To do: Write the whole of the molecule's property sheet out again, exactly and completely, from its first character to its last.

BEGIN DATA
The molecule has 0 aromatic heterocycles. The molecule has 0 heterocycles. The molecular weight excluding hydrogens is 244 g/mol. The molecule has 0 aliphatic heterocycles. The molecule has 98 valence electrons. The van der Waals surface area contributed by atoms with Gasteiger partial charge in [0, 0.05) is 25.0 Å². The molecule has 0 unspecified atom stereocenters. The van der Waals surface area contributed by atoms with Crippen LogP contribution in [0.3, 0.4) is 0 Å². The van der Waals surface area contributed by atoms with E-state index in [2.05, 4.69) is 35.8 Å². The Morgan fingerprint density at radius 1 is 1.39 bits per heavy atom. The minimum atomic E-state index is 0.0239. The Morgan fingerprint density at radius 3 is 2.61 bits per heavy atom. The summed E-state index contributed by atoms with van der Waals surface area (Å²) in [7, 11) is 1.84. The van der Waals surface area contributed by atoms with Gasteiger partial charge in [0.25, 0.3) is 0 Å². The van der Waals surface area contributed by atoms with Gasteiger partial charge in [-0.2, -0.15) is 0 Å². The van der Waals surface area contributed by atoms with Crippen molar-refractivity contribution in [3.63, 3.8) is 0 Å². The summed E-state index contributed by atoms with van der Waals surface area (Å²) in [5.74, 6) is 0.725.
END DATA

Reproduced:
The molecule has 0 aromatic heterocycles. The molecule has 0 heterocycles. The molecular weight excluding hydrogens is 244 g/mol. The molecule has 0 aliphatic heterocycles. The molecule has 98 valence electrons. The van der Waals surface area contributed by atoms with Gasteiger partial charge in [0, 0.05) is 25.0 Å². The molecule has 0 unspecified atom stereocenters. The van der Waals surface area contributed by atoms with Crippen LogP contribution in [0.3, 0.4) is 0 Å². The van der Waals surface area contributed by atoms with E-state index in [2.05, 4.69) is 35.8 Å². The Morgan fingerprint density at radius 1 is 1.39 bits per heavy atom. The minimum atomic E-state index is 0.0239. The Morgan fingerprint density at radius 3 is 2.61 bits per heavy atom. The summed E-state index contributed by atoms with van der Waals surface area (Å²) in [7, 11) is 1.84. The van der Waals surface area contributed by atoms with Gasteiger partial charge in [0.25, 0.3) is 0 Å². The van der Waals surface area contributed by atoms with Gasteiger partial charge in [-0.2, -0.15) is 0 Å². The van der Waals surface area contributed by atoms with Crippen molar-refractivity contribution in [3.63, 3.8) is 0 Å². The summed E-state index contributed by atoms with van der Waals surface area (Å²) in [5.74, 6) is 0.725.